We know that we need to start our students off right in preschool, but its important to know the most effective way to do that.

Vocabulary has a huge impact on our students’ success in school, so this needs to be a critical focus of what we do for our students who are preschool age.

Christ and Wang (2011) did a meta-analysis on studies done on vocabulary instruction in classrooms for students ranging from preschool through Kindergarten age conducted between 1986 and 2008.

There’s both good news and bad news in the findings. I’ll give you the good news first: there are quite a few effective practices going on in these classrooms that are resulting in robust vocabulary development.

The findings showed that the following practices had a positive impact on word learning:

Recasting

Definitional information/direct instruction

Direct questioning

Providing multiple exposures to target vocabulary

Brief explanations of words were effective in increasing vocabulary, but not as effective as having extended discussions about words, and encouraging students to discuss and use words across different contexts.

Now for the bad news.

Across a number of studies, Christ and Wang found that a Matthew Effect was present. What does that mean?

The Matthew Effect is when students with fewer skills progress at a slower rate than those with stronger skills.

The findings of the study indicated that many of the students who came from low socioeconomic backgrounds and who started instruction with less developed vocabularies progressed at a slower rate.

The silver lining is that although there were students who didn’t progress as much as others, ALL children were able to improve their vocabulary if given the right instruction.

What does this mean? When it comes to vocabulary instruction, sometimes our students’ just need MORE…and that’s why SLPs are here!

What will you do today to close the gap?

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Gersten, R., Fuchs, L. S., Williams, J. P., & Baker, S. (2001). Teaching reading comprehension strategies to students with learning disabilities: A review of research. Review of Educational Research, 71, 279-320.doi: 10.3102/00346543071002279

This study was done a while back, but the results still hold true.

In this meta-analysis, Gersten et al (2001) examined studies that investigated the effectiveness of metacognitive strategies during academic tasks for students with diagnosed learning problems. There meta-analysis included a review of studies across a 20-year period that were published before 1999.

Based on their review, they found that students with learning disabilities often do not engage in the self-talk typically involved in utilizing metacognitive strategies that enhance comprehension.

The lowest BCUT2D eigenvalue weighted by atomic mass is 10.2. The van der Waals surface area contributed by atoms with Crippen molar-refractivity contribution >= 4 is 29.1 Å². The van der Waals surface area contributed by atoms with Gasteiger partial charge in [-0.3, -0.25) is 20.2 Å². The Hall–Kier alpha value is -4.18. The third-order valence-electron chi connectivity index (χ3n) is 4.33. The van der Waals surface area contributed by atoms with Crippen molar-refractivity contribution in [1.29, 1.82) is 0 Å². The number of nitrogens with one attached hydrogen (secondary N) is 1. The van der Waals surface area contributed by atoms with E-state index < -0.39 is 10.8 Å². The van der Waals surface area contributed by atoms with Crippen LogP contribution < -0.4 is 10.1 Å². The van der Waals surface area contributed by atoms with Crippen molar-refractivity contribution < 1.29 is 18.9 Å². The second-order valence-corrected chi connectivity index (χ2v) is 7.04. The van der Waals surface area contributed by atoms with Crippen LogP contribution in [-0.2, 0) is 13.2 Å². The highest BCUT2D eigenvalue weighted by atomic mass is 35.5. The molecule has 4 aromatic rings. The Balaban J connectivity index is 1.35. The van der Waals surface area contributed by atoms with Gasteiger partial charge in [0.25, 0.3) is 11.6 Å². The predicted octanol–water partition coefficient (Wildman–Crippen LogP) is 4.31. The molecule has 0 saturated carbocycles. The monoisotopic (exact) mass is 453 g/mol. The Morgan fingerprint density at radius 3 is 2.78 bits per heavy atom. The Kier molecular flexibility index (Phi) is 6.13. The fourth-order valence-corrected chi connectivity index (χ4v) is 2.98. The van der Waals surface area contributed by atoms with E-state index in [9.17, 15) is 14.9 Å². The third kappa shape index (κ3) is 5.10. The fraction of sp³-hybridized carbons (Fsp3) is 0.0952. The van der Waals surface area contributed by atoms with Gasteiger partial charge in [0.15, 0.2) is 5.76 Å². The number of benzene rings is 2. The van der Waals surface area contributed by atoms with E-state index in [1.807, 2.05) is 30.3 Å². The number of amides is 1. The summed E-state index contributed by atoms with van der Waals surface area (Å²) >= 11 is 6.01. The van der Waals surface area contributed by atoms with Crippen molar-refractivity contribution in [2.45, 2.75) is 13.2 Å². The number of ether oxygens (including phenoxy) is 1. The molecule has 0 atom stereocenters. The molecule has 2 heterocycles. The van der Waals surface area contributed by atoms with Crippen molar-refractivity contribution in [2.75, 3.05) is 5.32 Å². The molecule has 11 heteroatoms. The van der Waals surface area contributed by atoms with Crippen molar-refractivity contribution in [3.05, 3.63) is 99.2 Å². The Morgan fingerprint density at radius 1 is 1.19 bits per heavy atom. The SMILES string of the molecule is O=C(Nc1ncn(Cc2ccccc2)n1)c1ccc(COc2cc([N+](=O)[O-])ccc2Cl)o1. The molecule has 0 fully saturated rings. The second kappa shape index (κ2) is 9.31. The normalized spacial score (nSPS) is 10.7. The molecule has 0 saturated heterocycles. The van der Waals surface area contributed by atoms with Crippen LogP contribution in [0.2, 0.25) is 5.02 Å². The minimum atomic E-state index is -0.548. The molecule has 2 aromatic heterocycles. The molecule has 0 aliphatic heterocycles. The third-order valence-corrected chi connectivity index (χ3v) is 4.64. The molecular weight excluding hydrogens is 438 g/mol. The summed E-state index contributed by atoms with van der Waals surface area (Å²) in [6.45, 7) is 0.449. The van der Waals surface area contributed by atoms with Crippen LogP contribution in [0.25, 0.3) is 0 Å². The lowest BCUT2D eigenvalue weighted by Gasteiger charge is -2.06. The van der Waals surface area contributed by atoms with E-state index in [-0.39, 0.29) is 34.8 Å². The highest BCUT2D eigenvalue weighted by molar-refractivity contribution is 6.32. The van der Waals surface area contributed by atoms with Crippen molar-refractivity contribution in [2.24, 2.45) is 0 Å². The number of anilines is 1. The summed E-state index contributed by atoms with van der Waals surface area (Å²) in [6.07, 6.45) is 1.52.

But this doesn’t mean they can’t learn.

The research also showed that when students receive explicit instruction showing them HOW to utilize metacognitive strategies, they can learn to use them effectively.

This is good news for us. While many of the students on our caseloads don’t figure these strategies out on their own like many “typical” students, they are capable of learning them. Yet many teachers might not have time during the day to provide this instruction, which means someone else needs to do it above and beyond the general education instruction.

We are just the ones for the job!

How will you help your students learn to be “meta” today?

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Walsh, B.A., & Blewitt, P. (2006). The effect of questioning style during storybook reading on novel vocabulary acquisition of preschoolers. Early Childhood Education Journal, 33, 273-278. doi:10.1007/s10643-005-0052-0

Did you know the questions you ask your students while reading can have an impact on the number of words they learn?

Walsh and Blewitt found that this can be the case in students as young as 3. They studied the impact of questioning style of teachers during book reading on the vocabulary acquisition of 35 3 year olds over a 6-week period.

There were three experimental conditions:

Children were asked questions requiring them to use or explain target words.

Children were asked questions exposing children to target words, but not requiring them to use or explain them.

Children were exposed to target vocabulary during story but not asked any questions.

Can you guess which condition was most effective in improving the students’ vocabulary skills?

The results were a bit surprising (at least to me). Both questioning conditions were equally effective, and were both significantly more effective than not asking students at all. This meant that simply asking a question about the target words, whether it required students to use the word or not, was just as effective at increasing word knowledge.

I say this is surprising because some research done with older children shows that requiring students to use words is more effective than exposure alone.

But…according to Walsh and Blewitt’s findings, for younger kids, simply requiring them to actively think about words might work just as well.

Again…more evidence that we should be reading with our students AND engaging with them while we do!

In the spirit of helping everyone in this group build vocabulary, share your favorite children’s story for building vocabulary in the comments below.

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*I’ve decided to continue this blog post in a series of blog posts called: Research Summaries for People who Hate Reading Research. 

You can download the first article in that series by clicking this image below:

DrKaren